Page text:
He had a SlideStorm – essentially an enormous number of slides with plenty of content, covering a multitude of different areas, hence the need for two different decks.

Flexible sampling is covered first – more prominently exposed content from publications users already subscribe to. This could introduce high-quality paid content within search results, could have subscription links in SERPs.

Page speed was another focus – something growing massively in prominence recently. Apparently, the level of stressed caused by ridiculously slow-loading pages can match that of watching a horror movie.

 

 

In terms of changes going forward, AMP was raised as a common solution. 25m sites are now using AMP, with over 4 billion pages indexed via AMP. It’s a bit of a touchy subject – some people love it, others aren’t big fans of it. We’ll be putting together a full guide to AMP soon, so watch out for that.

Mobile was another key part of this talk, with Marcus mentioning that mobile is growing in all aspects of search, with desktop stagnating in comparison.

 

The focus shifted towards the future of SERPs and how URLs may not be required at all, with the point being fairly similar to Cindy’s – there may well be a focus on entities as opposed to pages/URLs. Information can be retrieved via areas such as schema markup – something that Google have said they’re not particularly big fans of, and would rather adapt the algorithm to ensure that they can get information from the content itself without the addition of markup.

Marcus also covered how more could be moved to the cloud, including the crawling process. Google wouldn’t be depending on this if everything was on the cloud, user journey would become visible.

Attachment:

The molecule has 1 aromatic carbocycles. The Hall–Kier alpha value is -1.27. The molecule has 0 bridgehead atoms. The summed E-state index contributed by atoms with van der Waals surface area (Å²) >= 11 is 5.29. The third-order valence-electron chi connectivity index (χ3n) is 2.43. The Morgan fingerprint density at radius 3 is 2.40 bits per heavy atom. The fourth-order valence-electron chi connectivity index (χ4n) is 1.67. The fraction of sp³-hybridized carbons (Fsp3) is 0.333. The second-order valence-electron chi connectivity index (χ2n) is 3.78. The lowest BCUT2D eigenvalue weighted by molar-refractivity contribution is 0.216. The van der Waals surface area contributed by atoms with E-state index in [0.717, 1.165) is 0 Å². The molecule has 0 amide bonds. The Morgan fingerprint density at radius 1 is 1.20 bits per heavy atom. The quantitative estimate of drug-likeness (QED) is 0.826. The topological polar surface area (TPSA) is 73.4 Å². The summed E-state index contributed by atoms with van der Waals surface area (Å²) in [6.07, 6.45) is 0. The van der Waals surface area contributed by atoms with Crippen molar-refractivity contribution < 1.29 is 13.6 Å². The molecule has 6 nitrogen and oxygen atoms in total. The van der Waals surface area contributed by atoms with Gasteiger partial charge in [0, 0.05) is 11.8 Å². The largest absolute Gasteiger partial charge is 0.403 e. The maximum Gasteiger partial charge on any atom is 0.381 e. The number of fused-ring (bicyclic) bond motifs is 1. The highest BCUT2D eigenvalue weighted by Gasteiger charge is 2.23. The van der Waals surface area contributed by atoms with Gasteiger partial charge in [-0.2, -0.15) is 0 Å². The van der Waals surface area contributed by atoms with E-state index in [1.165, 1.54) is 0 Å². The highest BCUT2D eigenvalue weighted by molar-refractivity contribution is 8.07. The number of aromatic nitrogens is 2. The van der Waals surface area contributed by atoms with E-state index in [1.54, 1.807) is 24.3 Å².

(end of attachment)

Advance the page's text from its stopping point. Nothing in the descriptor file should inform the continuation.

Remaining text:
SERP scraping would become almost impossible with these changes. 70% of queries are coming from bots, costing Google – they want to get rid of them. They’re throttling bots that are scraping search results.

The talk also moved towards another key part of the future of search: Voice. By 2020, 50% of queries will likely be done by voice. Conversational searches are to become more important. For example, the term of “Gift Ideas” could be replaced by a term like “what should I get my wife for Christmas”.

Bodybuilding.com is a big example – they dominate SERPs for workout terms and are also ranking for the terms like “How to get (x)”, “what to do to get (x)”, etc.

 

Featured snippets tie heavily into the future of search and voice search as well. The number of searches resulting in no clicks is rising, as alluded to in Rand + Cindy’s talks. Finding and targeting “position zero” as it’s known will be key going forward, ensuring that you’re ranking for, or are at least featured in, rich snippets/answer boxes.

Marcus also mentioned the importance of Fetch & Render when updating your own answer box results. When you’ve changed the copy of the page, run a Fetch & Render followed by an Index Request – upon doing this, he saw a change within around 30 minutes.

Check out our guide on how to appear in Google’s answer boxes for more info on grabbing that spot at position zero.

Core takeaways:

  • Look into using Flexible Sampling
  • Improve the performance of your page + ensure that it loads quickly. AMP can be looked into, not just for blogs but for other types of sites such as ecommerce brands.
  • Improve the mobile performance of your site as well.
  • Keep an eye on the future of mobile SERPs
  • Focus on voice search – this is growing massively, with conversational phrases being used more often
  • Target featured snippets – rank for “position zero”

Rand Fishkin: Evolution in Marketing

The final talk of the conference was held by Rand Fishkin, covering how search and digital marketing as a whole is evolving. Rand’s talk wasn’t necessarily techy, but there was a lot to take from it.

The talk was centered around a few questions: Is search/SEO still growing? Who else sends significant referral traffic on the web? What are successful sites doing differently from 2-5 years ago?

Regarding the first question, it appears that search is still growing – 2017 trended 10-15% higher in terms of total Google searches in comparison to 2016. Also, for every click received by a paid ad listing in a Google search results page, there were roughly 20 clicks to organic listings (all data via JumpShot).